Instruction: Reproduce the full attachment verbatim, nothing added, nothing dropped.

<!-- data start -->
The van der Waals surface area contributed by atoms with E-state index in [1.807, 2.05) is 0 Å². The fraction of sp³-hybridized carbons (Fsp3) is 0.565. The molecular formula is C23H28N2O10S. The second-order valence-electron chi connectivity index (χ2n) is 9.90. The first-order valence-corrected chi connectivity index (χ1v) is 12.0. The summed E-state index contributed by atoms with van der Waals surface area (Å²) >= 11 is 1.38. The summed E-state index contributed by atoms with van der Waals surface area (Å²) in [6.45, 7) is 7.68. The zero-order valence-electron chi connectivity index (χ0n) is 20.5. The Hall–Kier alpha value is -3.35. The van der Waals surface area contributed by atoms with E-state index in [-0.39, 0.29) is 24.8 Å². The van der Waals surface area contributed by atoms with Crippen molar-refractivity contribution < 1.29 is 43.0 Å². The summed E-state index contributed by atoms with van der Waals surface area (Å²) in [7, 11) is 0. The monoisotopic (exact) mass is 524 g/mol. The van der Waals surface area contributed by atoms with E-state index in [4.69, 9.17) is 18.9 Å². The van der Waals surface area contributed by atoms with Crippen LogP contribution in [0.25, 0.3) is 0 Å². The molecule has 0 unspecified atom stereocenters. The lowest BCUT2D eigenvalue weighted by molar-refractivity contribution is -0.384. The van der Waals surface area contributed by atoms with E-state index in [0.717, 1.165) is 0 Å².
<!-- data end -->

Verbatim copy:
The van der Waals surface area contributed by atoms with E-state index in [1.807, 2.05) is 0 Å². The fraction of sp³-hybridized carbons (Fsp3) is 0.565. The molecular formula is C23H28N2O10S. The second-order valence-electron chi connectivity index (χ2n) is 9.90. The first-order valence-corrected chi connectivity index (χ1v) is 12.0. The summed E-state index contributed by atoms with van der Waals surface area (Å²) >= 11 is 1.38. The summed E-state index contributed by atoms with van der Waals surface area (Å²) in [6.45, 7) is 7.68. The zero-order valence-electron chi connectivity index (χ0n) is 20.5. The Hall–Kier alpha value is -3.35. The van der Waals surface area contributed by atoms with E-state index in [-0.39, 0.29) is 24.8 Å². The van der Waals surface area contributed by atoms with Crippen molar-refractivity contribution < 1.29 is 43.0 Å². The summed E-state index contributed by atoms with van der Waals surface area (Å²) in [7, 11) is 0. The monoisotopic (exact) mass is 524 g/mol. The van der Waals surface area contributed by atoms with E-state index in [4.69, 9.17) is 18.9 Å². The van der Waals surface area contributed by atoms with Crippen LogP contribution in [0.25, 0.3) is 0 Å². The molecule has 0 unspecified atom stereocenters. The lowest BCUT2D eigenvalue weighted by molar-refractivity contribution is -0.384. The van der Waals surface area contributed by atoms with E-state index in [0.717, 1.165) is 0 Å².